Review: The Maidens by Alex Michaelides

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Rating: 5.5/10

Synopsis

Edward Fosca is a murderer. Of this Mariana is certain. But Fosca is untouchable. A handsome and charismatic Greek Tragedy professor at Cambridge University, Fosca is adored by staff and students alike—particularly by the members of a secret society of female students known as The Maidens.

Mariana Andros is a brilliant but troubled group therapist who becomes fixated on The Maidens when one member, a friend of Mariana’s niece Zoe, is found murdered in Cambridge.

Mariana, who was once herself a student at the university, quickly suspects that behind the idyllic beauty of the spires and turrets, and beneath the ancient traditions, lies something sinister. And she becomes convinced that, despite his alibi, Edward Fosca is guilty of the murder. But why would the professor target one of his students? And why does he keep returning to the rites of Persephone, the maiden, and her journey to the underworld?

When another body is found, Mariana’s obsession with proving Fosca’s guilt spirals out of control, threatening to destroy her credibility as well as her closest relationships. But Mariana is determined to stop this killer, even if it costs her everything—including her own life.

Review

Thanks to the publisher and author for an advance copy of The Maidens for review consideration. This did not influence my thoughts or opinions.

The Maidens was one of my most anticipated novels of 2021 after loving The Silent Patient SO MUCH OMG. Michaelides absolutely slayed with his debut (clearly, look at the sales, reviews, etc.) and with that, made me an insta-fan of his writing. Unfortunately for me, his sophomore novel never really glimpsed that debut crest and ended up as a middle-of-the-road thriller.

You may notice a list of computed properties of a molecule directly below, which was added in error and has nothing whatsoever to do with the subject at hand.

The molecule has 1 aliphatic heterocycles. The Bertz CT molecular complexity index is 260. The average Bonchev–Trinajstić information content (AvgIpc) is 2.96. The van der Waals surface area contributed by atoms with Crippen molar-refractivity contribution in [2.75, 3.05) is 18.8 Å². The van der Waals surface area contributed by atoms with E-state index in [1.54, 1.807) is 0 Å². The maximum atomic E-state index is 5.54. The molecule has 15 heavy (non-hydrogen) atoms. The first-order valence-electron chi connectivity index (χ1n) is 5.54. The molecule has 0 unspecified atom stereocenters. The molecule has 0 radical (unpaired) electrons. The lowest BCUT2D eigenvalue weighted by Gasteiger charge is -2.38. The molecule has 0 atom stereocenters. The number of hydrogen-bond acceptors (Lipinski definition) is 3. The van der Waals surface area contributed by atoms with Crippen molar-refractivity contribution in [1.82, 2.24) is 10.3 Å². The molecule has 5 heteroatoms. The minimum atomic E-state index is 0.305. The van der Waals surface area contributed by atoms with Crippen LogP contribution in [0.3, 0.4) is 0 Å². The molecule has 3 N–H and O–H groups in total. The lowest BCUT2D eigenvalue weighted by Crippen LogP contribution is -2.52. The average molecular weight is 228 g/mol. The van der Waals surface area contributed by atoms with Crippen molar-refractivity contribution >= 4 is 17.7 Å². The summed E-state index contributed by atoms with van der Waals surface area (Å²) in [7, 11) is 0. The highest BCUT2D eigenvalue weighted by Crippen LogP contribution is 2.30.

The voice is there, his prose is there, and the premise is there. What it lacked, for me, was believable execution and characters with whom I cared about. Mariana, our main protagonist, has all of these qualities that give you almost a requirement to feel for her, but it never really clicked for me. Don’t get me wrong, her drive and motivation to get to the bottom of things is perfectly understandable, but being absolutely blind to “the reveal” was sort of a… seriously?

As far as the other characters, the were quite bland and very surface level, especially “The Maidens”. I found them rather, well, annoying and unnecessary but they were unfortunately a requirement for tricksies. Sure, they popped up randomly to misdirect, but besides being “the mean girls’ club”, they didn’t add much to the story for me. The men all just turned out to be horny creeps which was a bit… off-putting.

I think having just about every character in a story be a potential suspect hinders more than helps, because when the final reveal happens, there isn’t much of a mic-drop moment; it feels like more of dart throw. I also feel like it was a bit rushed over the course of the last few chapters, and that is while also stating that the book had quite a quick pace to begin with.

Look, I did enjoy this book for the most part and the eventual reveal was decent though not farfetched. I really enjoyed Michaelides’ setting and atmosphere, his writing style with quick punchy chapters, and the mixture of thriller with Greek tragedy. I also have to say that Kobna Holdbrook-Smith and Louise Brealey did a wonderful job lending their voices to the audiobook. While Holdbrook-Smith had very few lines, the tone with which he voiced those segments was perfect and I could listen to Brealey narrate all the day long.

4 Comments Add yours

  1. cyireadbooks says:

    Thank you for sharing your thoughts. I got to read the excerpt and wasn’t impressed. Thought all the hype for this book was overrated, IMO.

    Liked by 1 person

    1. David W says:

      Unfortunately, yeah. It has its moments, but overall, it was just kind of “meh”.

      Like

  2. Stephanie Alison Baldwin says:

    Predictable and pedestrian, this book disappoints on many levels, especially after such a fantastic debut with ‘The Silent Patient’. Far too much navel gazing by the main protagonists and not enough plot and character development make this an ordinary read that the weaving of Greek classics throughout fails to save. Oh, and the character of Clarissa is so poorly typecast it’s worthy of its own Monty Python skit……

    Liked by 1 person

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